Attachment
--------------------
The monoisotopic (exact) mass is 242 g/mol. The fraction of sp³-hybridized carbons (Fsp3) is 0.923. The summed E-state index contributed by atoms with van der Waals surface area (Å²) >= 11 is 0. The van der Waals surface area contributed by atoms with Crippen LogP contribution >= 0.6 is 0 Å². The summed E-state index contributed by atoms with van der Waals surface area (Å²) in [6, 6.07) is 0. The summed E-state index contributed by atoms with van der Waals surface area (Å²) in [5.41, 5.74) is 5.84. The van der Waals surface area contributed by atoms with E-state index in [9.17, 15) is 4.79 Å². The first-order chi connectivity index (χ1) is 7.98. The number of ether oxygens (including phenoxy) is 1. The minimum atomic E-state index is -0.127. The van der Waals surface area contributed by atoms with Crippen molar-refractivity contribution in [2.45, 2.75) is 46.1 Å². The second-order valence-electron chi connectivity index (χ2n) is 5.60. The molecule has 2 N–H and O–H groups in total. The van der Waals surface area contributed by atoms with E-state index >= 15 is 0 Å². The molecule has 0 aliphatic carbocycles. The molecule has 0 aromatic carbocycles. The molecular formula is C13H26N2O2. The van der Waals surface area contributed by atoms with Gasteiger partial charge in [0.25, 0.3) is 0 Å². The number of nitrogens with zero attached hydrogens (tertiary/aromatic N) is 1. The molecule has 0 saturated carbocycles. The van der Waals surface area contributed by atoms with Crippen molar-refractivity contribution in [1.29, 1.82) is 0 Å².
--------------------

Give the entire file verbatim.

The monoisotopic (exact) mass is 242 g/mol. The fraction of sp³-hybridized carbons (Fsp3) is 0.923. The summed E-state index contributed by atoms with van der Waals surface area (Å²) >= 11 is 0. The van der Waals surface area contributed by atoms with Crippen LogP contribution >= 0.6 is 0 Å². The summed E-state index contributed by atoms with van der Waals surface area (Å²) in [6, 6.07) is 0. The summed E-state index contributed by atoms with van der Waals surface area (Å²) in [5.41, 5.74) is 5.84. The van der Waals surface area contributed by atoms with E-state index in [9.17, 15) is 4.79 Å². The first-order chi connectivity index (χ1) is 7.98. The number of ether oxygens (including phenoxy) is 1. The minimum atomic E-state index is -0.127. The van der Waals surface area contributed by atoms with Crippen molar-refractivity contribution in [2.45, 2.75) is 46.1 Å². The second-order valence-electron chi connectivity index (χ2n) is 5.60. The molecule has 2 N–H and O–H groups in total. The van der Waals surface area contributed by atoms with E-state index >= 15 is 0 Å². The molecule has 0 aliphatic carbocycles. The molecule has 0 aromatic carbocycles. The molecular formula is C13H26N2O2. The van der Waals surface area contributed by atoms with Gasteiger partial charge in [0.25, 0.3) is 0 Å². The number of nitrogens with zero attached hydrogens (tertiary/aromatic N) is 1. The molecule has 0 saturated carbocycles. The van der Waals surface area contributed by atoms with Crippen molar-refractivity contribution in [1.29, 1.82) is 0 Å².